Which camera should I buy?
October 29, 2008 11:55 AM   Subscribe

Which camera to buy? Canon 40d or Canon 50d?

I'm having difficulty deciding which camera to buy. On one hand the 40d is 300-400 pounds cheaper than the 50d but then the 50d is far superior in terms of specs.
The key to this question is timing, I would like the camera before christmas, but I'm worried if I buy either of them now that I will lose out and they will be cheaper in the January sales.
Has anybody experienced Canon sales techniques? Does anybody have any idea if they reduce the prices of their products over time?
For what it's worth, I'm living in the U.K so that may have some bearing on things.
posted by sliderjc to Technology (10 answers total)
Based on the history of prior price drops, it's unlikely that you'll see a major reduction in the price of the 50D by the holidays. But in general, given the chaotic nature of the global economy and fluctuating exchange rates, I wouldn't depend on any predictions based on the past or otherwise. If you apply the constraint that you must have it before Christmas but want the cheapest price possible, what happens in January is irrelevant, and the best answer is to wait as long as you can in the hopes of an unlikely price drop (barring a supply shortage due to the holidays). If anything perhaps as 50Ds start flying off the shelves, the reduced demand for the 40D might drop the price of the older device, but again, it's hard to predict.

Which to choose can only be answered by you and your needs for the extra specs vis-a-vis price difference. Personally, if you're buying new I think the advantages of the 50D (DIGIC IV, increase in MP, ISO range, and the dramatically improved LCD alone) are well worth the price difference.
posted by drpynchon at 12:15 PM on October 29, 2008

In my experience, Canon's biggest price drops come right before a new model is released. Since the 50D was just released, I wouldn't expect much of a price drop anytime soon.

Personally, I buy my Canon dSLRs right before they are replaced to get the best prices. For example, I bought a 5D a few months ago and Canon just replaced it with the 5D Mark II. However, if you intend to have this dSLR for a while, I'd go for the 50D. Camera technology changes fast and when it comes to noise and chip quality, newer is always better.
posted by geeky at 12:56 PM on October 29, 2008

I read that the top ISO setting on the 50D is sub-par. In fact, the reviews I've read online suggest that the 50D, while a nice camera, isn't a must-have upgrade by any means.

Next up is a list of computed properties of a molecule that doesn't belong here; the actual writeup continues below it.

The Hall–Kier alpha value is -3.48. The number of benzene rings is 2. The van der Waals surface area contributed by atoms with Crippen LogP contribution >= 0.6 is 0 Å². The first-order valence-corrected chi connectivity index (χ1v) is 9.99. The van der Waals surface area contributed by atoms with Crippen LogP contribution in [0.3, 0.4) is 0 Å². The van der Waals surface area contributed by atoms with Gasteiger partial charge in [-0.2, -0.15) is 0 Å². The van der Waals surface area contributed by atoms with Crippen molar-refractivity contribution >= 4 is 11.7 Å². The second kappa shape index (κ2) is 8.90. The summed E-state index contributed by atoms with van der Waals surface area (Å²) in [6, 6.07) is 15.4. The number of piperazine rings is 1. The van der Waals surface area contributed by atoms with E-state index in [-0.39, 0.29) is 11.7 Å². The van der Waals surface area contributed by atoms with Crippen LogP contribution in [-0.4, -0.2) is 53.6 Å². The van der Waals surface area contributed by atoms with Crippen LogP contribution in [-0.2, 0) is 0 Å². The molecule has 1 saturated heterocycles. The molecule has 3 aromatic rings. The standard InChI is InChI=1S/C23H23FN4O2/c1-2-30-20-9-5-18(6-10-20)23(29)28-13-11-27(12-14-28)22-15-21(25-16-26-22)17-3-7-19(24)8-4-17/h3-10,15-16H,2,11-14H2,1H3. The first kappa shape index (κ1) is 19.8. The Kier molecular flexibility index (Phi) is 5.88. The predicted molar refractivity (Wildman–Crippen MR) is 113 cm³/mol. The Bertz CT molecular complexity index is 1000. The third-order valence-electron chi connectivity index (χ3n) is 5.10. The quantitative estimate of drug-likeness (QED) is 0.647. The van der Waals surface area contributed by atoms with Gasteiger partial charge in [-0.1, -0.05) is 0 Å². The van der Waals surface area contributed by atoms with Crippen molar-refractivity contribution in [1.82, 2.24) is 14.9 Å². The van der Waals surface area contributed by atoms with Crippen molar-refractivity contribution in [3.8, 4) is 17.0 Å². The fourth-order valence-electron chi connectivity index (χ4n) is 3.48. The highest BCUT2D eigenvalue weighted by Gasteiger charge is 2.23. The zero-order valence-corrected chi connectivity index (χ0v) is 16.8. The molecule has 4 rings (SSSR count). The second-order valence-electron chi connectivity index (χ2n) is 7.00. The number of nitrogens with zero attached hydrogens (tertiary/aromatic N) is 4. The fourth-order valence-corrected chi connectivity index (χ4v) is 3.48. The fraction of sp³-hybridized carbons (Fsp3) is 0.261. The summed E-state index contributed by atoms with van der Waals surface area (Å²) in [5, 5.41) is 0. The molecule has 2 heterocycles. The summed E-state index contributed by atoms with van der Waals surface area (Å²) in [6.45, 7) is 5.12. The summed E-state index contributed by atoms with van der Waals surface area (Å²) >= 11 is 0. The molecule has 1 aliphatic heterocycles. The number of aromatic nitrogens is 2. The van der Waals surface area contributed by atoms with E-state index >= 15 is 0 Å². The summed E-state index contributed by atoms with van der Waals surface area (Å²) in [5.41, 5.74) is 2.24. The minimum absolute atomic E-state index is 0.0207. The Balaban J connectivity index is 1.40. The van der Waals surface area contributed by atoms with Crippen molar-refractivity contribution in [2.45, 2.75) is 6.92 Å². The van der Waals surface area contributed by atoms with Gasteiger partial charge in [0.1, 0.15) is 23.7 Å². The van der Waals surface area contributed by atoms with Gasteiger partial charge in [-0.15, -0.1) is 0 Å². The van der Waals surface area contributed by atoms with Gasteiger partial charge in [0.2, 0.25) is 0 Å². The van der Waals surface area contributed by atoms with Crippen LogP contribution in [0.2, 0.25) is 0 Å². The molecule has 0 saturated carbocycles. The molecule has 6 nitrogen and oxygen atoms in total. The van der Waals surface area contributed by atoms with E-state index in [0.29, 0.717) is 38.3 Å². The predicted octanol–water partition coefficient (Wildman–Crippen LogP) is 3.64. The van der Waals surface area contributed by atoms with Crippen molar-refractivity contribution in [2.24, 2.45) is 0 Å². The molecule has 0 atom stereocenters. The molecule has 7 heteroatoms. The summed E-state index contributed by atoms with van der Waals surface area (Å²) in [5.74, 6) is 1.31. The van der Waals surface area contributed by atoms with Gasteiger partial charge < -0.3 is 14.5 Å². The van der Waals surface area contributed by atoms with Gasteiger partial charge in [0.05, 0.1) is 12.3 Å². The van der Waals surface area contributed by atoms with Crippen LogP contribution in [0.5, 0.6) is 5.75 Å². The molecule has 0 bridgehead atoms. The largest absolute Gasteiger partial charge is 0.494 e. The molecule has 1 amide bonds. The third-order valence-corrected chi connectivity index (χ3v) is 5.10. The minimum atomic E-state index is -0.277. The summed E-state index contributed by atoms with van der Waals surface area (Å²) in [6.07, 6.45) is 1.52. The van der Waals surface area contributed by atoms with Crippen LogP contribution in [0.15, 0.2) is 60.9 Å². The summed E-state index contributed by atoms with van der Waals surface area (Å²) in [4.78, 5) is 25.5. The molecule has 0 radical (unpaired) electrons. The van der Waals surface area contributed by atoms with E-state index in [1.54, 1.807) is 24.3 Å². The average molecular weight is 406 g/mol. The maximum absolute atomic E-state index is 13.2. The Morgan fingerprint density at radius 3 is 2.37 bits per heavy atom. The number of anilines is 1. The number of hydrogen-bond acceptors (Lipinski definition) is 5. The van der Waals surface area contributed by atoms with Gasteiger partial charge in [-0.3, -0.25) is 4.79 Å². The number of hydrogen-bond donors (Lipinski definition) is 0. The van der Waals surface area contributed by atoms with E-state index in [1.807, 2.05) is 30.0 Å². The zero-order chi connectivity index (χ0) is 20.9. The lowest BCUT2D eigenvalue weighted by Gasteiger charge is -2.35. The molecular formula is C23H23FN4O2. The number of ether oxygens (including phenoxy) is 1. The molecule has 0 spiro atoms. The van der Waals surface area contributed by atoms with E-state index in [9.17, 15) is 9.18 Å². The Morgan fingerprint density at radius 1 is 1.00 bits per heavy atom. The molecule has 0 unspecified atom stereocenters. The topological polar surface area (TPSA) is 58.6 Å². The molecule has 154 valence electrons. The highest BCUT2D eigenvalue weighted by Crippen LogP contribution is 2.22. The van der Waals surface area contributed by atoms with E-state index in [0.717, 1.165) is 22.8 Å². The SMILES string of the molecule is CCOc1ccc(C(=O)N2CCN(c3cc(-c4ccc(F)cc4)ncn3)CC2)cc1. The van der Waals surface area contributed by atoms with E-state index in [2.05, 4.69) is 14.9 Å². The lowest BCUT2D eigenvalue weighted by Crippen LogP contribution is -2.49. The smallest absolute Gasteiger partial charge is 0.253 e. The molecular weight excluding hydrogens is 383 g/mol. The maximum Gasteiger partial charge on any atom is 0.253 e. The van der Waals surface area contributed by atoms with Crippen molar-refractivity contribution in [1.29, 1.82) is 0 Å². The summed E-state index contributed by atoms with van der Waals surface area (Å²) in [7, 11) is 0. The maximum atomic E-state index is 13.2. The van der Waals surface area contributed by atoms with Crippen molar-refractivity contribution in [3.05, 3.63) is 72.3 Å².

I purchased a 40D in the spring and I can tell you that it's a mighty fine camera. It all depends on the kind of photographer you are, but I'd be skeptical about whether the incremental upgrade is worth 400 pounds. Usually better to get last year's excellent camera at a bargain price than pay the premium for the latest-and-greatest that's a small step ahead.

If you're not locked into Canon cameras, also consider entries like the new Nikon D90, which I've reviewed and am loathe to give back.
posted by bicyclefish at 1:07 PM on October 29, 2008

Do you have a lot of lenses already? If not, it's a total no-brainer. Get the 40D and use the cash towards glass. Heck, if you don't have lenses, GO WITH NIKON, since they're just plain making a more photographer-oriented product right now.

The camera is just a box to catch light in.

IMO, the 50D is great, but not really worth the $$$ over the 40D. Hell, I shoot my 20D and 40D interchangeably and there's virtually no difference between them in terms of print quality. High-ISO noise is actually a bit worse on the 50D than 40D, the LCD is great but not really necessary...meh. No one makes use of that increased resolution, short of fashion and fine art shooters, and if you're one of those you want a 1-series or D3 anyway. :)

I'd save your money for when the 60D comes out with video capture, maybe better weather sealing, etc. Y'know, USEFUL features.
posted by paanta at 1:27 PM on October 29, 2008 [1 favorite]

Response by poster: Ok, more info that I missed out before. I am locked into Canon and prefer their products overall.